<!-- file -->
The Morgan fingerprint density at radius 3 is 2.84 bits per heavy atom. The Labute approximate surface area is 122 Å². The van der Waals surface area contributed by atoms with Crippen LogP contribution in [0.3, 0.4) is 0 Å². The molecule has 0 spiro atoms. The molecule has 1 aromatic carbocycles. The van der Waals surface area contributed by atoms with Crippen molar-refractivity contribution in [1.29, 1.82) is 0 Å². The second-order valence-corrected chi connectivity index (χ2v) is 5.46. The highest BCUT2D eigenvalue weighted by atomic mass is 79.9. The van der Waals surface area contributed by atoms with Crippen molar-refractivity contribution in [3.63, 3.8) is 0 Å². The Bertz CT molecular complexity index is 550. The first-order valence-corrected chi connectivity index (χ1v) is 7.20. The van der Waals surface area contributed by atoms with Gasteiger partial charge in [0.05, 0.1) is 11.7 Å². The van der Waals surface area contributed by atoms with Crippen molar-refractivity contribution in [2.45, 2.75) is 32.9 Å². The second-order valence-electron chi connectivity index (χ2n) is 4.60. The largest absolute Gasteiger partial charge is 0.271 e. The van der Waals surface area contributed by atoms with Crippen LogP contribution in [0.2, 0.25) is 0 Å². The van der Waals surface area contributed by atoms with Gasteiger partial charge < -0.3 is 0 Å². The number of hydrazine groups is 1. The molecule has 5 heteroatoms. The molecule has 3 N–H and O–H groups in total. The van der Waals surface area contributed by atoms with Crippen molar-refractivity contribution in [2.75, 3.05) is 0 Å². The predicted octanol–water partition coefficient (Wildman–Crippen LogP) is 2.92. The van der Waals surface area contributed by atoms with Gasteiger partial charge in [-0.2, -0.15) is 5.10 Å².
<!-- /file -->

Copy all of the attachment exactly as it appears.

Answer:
The Morgan fingerprint density at radius 3 is 2.84 bits per heavy atom. The Labute approximate surface area is 122 Å². The van der Waals surface area contributed by atoms with Crippen LogP contribution in [0.3, 0.4) is 0 Å². The molecule has 0 spiro atoms. The molecule has 1 aromatic carbocycles. The van der Waals surface area contributed by atoms with Crippen molar-refractivity contribution in [1.29, 1.82) is 0 Å². The second-order valence-corrected chi connectivity index (χ2v) is 5.46. The highest BCUT2D eigenvalue weighted by atomic mass is 79.9. The van der Waals surface area contributed by atoms with Crippen molar-refractivity contribution in [3.63, 3.8) is 0 Å². The Bertz CT molecular complexity index is 550. The first-order valence-corrected chi connectivity index (χ1v) is 7.20. The van der Waals surface area contributed by atoms with Gasteiger partial charge in [0.05, 0.1) is 11.7 Å². The van der Waals surface area contributed by atoms with Crippen molar-refractivity contribution in [2.45, 2.75) is 32.9 Å². The second-order valence-electron chi connectivity index (χ2n) is 4.60. The largest absolute Gasteiger partial charge is 0.271 e. The van der Waals surface area contributed by atoms with Crippen LogP contribution in [0.2, 0.25) is 0 Å². The van der Waals surface area contributed by atoms with Gasteiger partial charge < -0.3 is 0 Å². The number of hydrazine groups is 1. The molecule has 5 heteroatoms. The molecule has 3 N–H and O–H groups in total. The van der Waals surface area contributed by atoms with Crippen molar-refractivity contribution in [2.75, 3.05) is 0 Å². The predicted octanol–water partition coefficient (Wildman–Crippen LogP) is 2.92. The van der Waals surface area contributed by atoms with Gasteiger partial charge in [-0.2, -0.15) is 5.10 Å².